The first volume of the Polytechnic College yearbook in aught-six was dedicated to Methodist Bishop Joseph Key (born in 1829—only three years after the death of Thomas Jefferson). (Yearbook photos from Amon Carter Museum.)
Two faculty members.
By 1906 professor W. F. Mister was a veteran Fort Worth educator. He had run a private school named “Fort Worth High School” before the city opened its public school system in 1882 and built its Fort Worth High School in 1891.
(Don’t you know that W. F. Mister achieved the title of “professor” just so he would no longer have to answer to “Mr. Mister”?)
The Polytechnic College freshman class yell was “Look out for me, look out for mine, we’ll be the Goods in 1909.”
Most of the student body (including members of the Wild West Club) was born about the time of the Short-Courtright shooting.
The college’s baseball squad.
The Poly baseball team opened the 1906 season against its cross-town rivals at Fort Worth University. At the Major League level in 1906 American League teams were Chicago White Sox, New York Highlanders, Cleveland Naps, Philadelphia Athletics, St. Louis Browns, Detroit Tigers, Washington Senators, and Boston Americans. National League teams were Chicago Cubs, New York Giants, Pittsburgh Pirates, Philadelphia Phillies, Brooklyn Superbas, Cincinnati Reds, St. Louis Cardinals, and Boston Beaneaters.
The Polytechnian was a publication for the college’s literary societies. Polytechnian exchange editor was Leona Sensabaugh. More on her later.
Senior officers and senior class yell: “Re Ray, Re Ray, Re Ray, Rix! We’re the Class of Naughty Six!”
The main building. Note an automobile in the left foreground and a streetcar in the left background. The Polytechnic streetcar line began in 1891 to serve the new college and the new Manchester cotton mill.
Women’s and men’s dormitories with chimneys aplenty in those days of heating with wood or coal. The students of 1906 would recognize only two buildings on campus today—the Boyd House (1895) and the Oneal-Sells Administration Building (1903).
The Order of Rejuvenated Sons of Jove was a national club of electricity enthusiasts with the motto “All together, all the time, for everything electrical.” It was formed in Austin in 1899.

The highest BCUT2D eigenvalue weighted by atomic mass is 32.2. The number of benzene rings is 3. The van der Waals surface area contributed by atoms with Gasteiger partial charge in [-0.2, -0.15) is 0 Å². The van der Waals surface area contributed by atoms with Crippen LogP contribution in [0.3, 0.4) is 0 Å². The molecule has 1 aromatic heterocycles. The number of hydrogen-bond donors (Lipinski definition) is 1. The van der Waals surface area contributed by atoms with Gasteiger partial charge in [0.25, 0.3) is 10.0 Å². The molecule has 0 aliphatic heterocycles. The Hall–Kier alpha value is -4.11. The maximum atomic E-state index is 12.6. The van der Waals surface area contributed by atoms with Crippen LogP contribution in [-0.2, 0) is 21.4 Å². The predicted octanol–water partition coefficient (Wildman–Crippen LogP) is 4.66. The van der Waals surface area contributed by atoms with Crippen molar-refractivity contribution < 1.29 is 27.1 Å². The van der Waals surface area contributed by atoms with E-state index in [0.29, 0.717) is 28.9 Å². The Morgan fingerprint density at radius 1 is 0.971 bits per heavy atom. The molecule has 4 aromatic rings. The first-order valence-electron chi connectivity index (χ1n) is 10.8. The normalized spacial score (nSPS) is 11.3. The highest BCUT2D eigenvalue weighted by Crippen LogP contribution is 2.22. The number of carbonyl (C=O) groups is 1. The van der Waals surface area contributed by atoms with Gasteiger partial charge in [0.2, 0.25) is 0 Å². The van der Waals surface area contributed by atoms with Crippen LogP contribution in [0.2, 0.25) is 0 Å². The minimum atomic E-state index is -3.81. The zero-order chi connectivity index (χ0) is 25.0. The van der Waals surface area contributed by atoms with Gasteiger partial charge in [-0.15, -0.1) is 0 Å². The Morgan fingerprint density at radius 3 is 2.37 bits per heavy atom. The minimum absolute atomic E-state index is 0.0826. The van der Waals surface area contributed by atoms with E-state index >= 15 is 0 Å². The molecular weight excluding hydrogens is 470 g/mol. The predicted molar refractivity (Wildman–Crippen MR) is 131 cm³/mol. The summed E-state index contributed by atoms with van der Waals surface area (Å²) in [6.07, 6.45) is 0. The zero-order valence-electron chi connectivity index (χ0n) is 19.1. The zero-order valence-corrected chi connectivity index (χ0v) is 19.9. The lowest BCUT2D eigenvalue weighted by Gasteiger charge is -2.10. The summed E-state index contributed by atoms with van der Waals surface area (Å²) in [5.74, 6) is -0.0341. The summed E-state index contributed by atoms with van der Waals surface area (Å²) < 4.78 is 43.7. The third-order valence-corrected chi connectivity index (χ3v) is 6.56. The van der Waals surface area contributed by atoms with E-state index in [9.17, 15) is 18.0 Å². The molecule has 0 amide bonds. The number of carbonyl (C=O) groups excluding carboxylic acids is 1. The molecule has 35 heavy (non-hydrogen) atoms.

Officers of the Korosophian Literary Society.
This concludes a brief look at the world of the 618 students of Polytechnic College 113 years ago. We can only wonder about how the remainder of the lives of those young people played out: “the rest of the story.” Except . . . we do know the rest of the story of one student. In the bottom photo above, Leona Sensabaugh, born in 1886, was the daughter of Reverend Oscar Fitzgerald Sensabaugh, presiding elder of the Methodist Episcopal Church in Fort Worth and one of the founders of SMU in Dallas. Life for Leona—despite being the daughter of a church elder—was probably fairly normal in 1906. Ah, but that would begin to change two years later. In 1908 Leona would meet Eric Muenter, aka “Frank Holt,” who had just enrolled at the college. Holt also briefly would be a Spanish teacher at the college. Leona shared Holt’s affinity for languages. Leona and Holt fell in love. In 1909 Leona and Holt would graduate from Polytechnic College. He would spend a year teaching at the University of Oklahoma; she would spend a year in Cuba. In 1910 the two would be married in her father’s home in Amarillo, where Reverend Sensabaugh led a church. Holt would then teach at Vanderbilt in Nashville and then at Cornell in Ithaca, New York. In late spring 1915 Holt and Leona would be preparing to leave Ithaca and move to Dallas, where Holt would teach French at SMU. Then, on July 2-3, 1915, Holt—remembered by Reverend Sensabaugh as “quiet and peaceable”—would plant a time bomb that damaged the U.S. Capitol building, shoot financier J. P. Morgan Jr. in Morgan’s mansion, and plant a time bomb on a ship carrying munitions to England.
After Holt committed suicide in jail shortly after his rampage, Leona’s academic career would somewhat echo that of her husband: She, not he, would join the faculty of SMU, where she would be a professor of Spanish (as Holt had been at Polytechnic) for nineteen years and dean of women for two years. For the rest of her life she would refer to herself as the widow of Frank Holt. But when she died in 1941 at age fifty-five her obituary in the Dallas Morning News would not mention her late husband.